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Questions the banking inquiry must answer

THE official documents on the banking crisis, which have now been released, paint a very unflattering picture of how the situation was handled by politicians, civil servants and regulators

With the total cost of the banking crisis now set to exceed €80bn how can be we prevent anything like this ever happening again? Dan White asks the questions that any banking enquiry must answer.

Q The latest batch of documents to have been released reveal that the Government was supposedly monitoring the worsening situation at the Irish banks from at least October 2007. In other words, almost a full year before it was forced to unconditionally guarantee bank deposits. So why then were the Government, the Civil Service, the Central Bank and Financial apparently taken completely by surprise when the crisis erupted at the end of September 2008?

Q The Department of Finance was the lead department in handling the banking crisis. The latest set of documents demonstrate yet again the paucity of in-house economic, financial and banking expertise at what is supposed to be the premier Government department. This forced the department to largely rely on outside advisors instead of being able to draw up its own plans to deal with the crisis well in advance. Why is the Department of Finance apparently unable to recruit and retain staff with expertise in these key areas?

Q The combined lending of the Irish banking system grew almost seven-fold in the ten years to the end of 2007. Deposits "only" trebled over the same period, forcing the Irish banks to borrow the balance, about €200bn, from overseas banks. This should have been enough to set alarm bells ringing at the Department of Finance, Central Bank and Financial Regulator. When did they become concerned at this explosion in bank lending and what, if anything, did they do about it?

Q At the same time as Irish bank lending was rising seven-fold a single bank, Anglo, grew its loan book more than twenty-fold. Did it occur to anyone in the department or the regulatory bodies that allowing Anglo to grow its loan book at an average rate of more than 30pc per year was not a good idea and that, if unchecked, Anglo's banking practices would contaminate the rest of the banking system?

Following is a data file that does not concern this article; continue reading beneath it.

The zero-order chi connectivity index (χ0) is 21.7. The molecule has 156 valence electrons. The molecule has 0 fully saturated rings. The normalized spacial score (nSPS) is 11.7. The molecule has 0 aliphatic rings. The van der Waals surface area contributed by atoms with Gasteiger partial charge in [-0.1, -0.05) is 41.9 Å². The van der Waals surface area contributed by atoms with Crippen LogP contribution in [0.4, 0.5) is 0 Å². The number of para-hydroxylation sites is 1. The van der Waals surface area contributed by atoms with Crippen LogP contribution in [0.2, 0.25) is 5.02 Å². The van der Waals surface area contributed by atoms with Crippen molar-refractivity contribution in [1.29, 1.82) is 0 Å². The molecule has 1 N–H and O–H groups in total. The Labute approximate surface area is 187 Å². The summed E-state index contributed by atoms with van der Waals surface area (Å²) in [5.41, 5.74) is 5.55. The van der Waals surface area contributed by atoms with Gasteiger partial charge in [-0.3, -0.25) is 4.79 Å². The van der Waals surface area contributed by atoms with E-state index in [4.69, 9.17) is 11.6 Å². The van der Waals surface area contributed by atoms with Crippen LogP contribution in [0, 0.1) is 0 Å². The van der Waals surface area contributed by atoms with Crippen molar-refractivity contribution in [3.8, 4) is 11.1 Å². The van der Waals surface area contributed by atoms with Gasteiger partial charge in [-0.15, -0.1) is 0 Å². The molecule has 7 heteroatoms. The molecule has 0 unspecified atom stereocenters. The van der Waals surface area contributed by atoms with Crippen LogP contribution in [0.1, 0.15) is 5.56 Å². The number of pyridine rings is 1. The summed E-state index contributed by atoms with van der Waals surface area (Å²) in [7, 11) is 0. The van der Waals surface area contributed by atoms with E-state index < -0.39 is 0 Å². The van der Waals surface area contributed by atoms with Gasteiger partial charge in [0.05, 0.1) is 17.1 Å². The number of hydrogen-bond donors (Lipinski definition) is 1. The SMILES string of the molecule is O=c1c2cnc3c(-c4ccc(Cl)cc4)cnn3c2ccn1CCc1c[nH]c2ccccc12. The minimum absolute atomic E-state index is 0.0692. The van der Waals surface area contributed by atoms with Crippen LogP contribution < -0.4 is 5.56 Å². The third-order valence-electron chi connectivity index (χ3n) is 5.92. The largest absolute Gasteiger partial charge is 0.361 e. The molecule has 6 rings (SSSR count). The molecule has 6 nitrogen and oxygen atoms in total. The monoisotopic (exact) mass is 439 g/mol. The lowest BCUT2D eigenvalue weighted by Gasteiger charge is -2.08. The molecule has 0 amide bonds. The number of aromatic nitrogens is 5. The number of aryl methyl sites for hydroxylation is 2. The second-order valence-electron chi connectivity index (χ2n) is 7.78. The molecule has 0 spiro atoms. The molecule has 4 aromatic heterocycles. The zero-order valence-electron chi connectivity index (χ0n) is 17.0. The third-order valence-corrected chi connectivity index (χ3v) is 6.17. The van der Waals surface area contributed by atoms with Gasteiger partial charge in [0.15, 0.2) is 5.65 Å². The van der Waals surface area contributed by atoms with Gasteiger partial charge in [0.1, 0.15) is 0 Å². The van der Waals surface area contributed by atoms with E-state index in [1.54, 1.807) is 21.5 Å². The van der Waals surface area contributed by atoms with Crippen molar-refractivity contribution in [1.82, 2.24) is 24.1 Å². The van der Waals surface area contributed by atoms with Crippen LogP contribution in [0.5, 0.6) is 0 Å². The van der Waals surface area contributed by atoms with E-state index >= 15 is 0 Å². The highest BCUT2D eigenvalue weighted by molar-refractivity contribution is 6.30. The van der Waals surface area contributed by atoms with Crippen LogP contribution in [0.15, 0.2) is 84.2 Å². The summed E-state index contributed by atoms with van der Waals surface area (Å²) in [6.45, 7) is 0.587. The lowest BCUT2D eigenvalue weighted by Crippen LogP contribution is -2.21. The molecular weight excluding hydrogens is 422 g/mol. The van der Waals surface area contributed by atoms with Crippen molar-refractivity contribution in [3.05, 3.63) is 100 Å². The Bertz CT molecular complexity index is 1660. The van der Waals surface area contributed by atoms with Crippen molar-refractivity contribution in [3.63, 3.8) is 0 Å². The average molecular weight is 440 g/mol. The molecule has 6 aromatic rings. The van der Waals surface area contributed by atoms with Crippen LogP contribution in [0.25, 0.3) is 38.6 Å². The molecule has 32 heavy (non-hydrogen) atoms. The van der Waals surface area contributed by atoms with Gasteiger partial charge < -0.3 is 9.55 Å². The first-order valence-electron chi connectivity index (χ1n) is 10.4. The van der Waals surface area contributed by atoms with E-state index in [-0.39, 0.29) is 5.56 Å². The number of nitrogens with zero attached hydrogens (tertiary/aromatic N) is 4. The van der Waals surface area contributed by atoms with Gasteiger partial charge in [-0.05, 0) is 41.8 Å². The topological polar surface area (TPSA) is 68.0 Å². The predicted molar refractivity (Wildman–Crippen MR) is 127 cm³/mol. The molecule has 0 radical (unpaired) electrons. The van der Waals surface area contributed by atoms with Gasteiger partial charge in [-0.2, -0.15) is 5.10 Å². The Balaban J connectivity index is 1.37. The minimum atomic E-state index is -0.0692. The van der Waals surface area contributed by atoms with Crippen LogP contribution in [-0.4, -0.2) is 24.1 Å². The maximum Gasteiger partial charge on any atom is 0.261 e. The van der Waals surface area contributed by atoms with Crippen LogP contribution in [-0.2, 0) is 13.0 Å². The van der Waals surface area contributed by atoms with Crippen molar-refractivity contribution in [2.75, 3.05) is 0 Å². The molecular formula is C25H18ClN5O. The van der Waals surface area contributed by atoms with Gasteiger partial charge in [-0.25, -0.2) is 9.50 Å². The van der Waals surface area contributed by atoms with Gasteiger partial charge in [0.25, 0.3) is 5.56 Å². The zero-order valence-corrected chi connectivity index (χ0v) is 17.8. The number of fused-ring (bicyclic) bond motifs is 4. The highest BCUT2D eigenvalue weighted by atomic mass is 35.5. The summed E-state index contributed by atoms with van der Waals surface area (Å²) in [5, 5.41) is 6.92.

Q It is now clear that the decision to save Anglo and the Irish Nationwide at the end of September 2008 was at least in part a political one. Was this the first time that overtly political considerations had been applied to decisions about the banking system? Were there earlier instances of the politicians getting their oar in? If so, when?

Q We now know that Anglo and the Irish Nationwide were hopelessly insolvent by the time the Government decided to unconditionally guarantee their deposits. Even at the time the Department of Finance was warning of an €8bn hole in Anglo's balance sheet, the actual hole has turned out to be at least five times greater. What advice, if any, did the Government receive on the advantages of saving Anglo rather than letting it go bust in September 2008?

Q The recently published documents demonstrate that the Government ignored the recommendations of its own advisors, Merrill Lynch, when deciding to unconditionally guarantee the deposits of the Irish banks. What advice was it acting upon when it decided to guarantee the banks' deposits and when, if ever, will such advice be made public?

Q In 2002 the Government overhauled the system of financial regulation. Ignoring the advice of its own McDowell Committee, which recommended stripping the Central Bank of its banking supervisory functions and transferring them to an independent body, the Government instead established the Financial Regulator as a sort of semi-detached offshoot of the Central Bank.

To what extent did this unwieldy structure, the administrative equivalent of a two-headed pantomime horse, contribute to the subsequent debacle?

Q The collapse of the Irish banking system represents by far the worst regulatory failure in the near-90-year history of the independent Irish state. One early consequence has been the effective loss of our fiscal independence, with Brussels now having the right to vet our national budgets in advance.

To be credible any enquiry will have to apportion blame. Who were the guilty men and women, politicians and officials, whose sins of omission or commission beggared this country for a generation or more?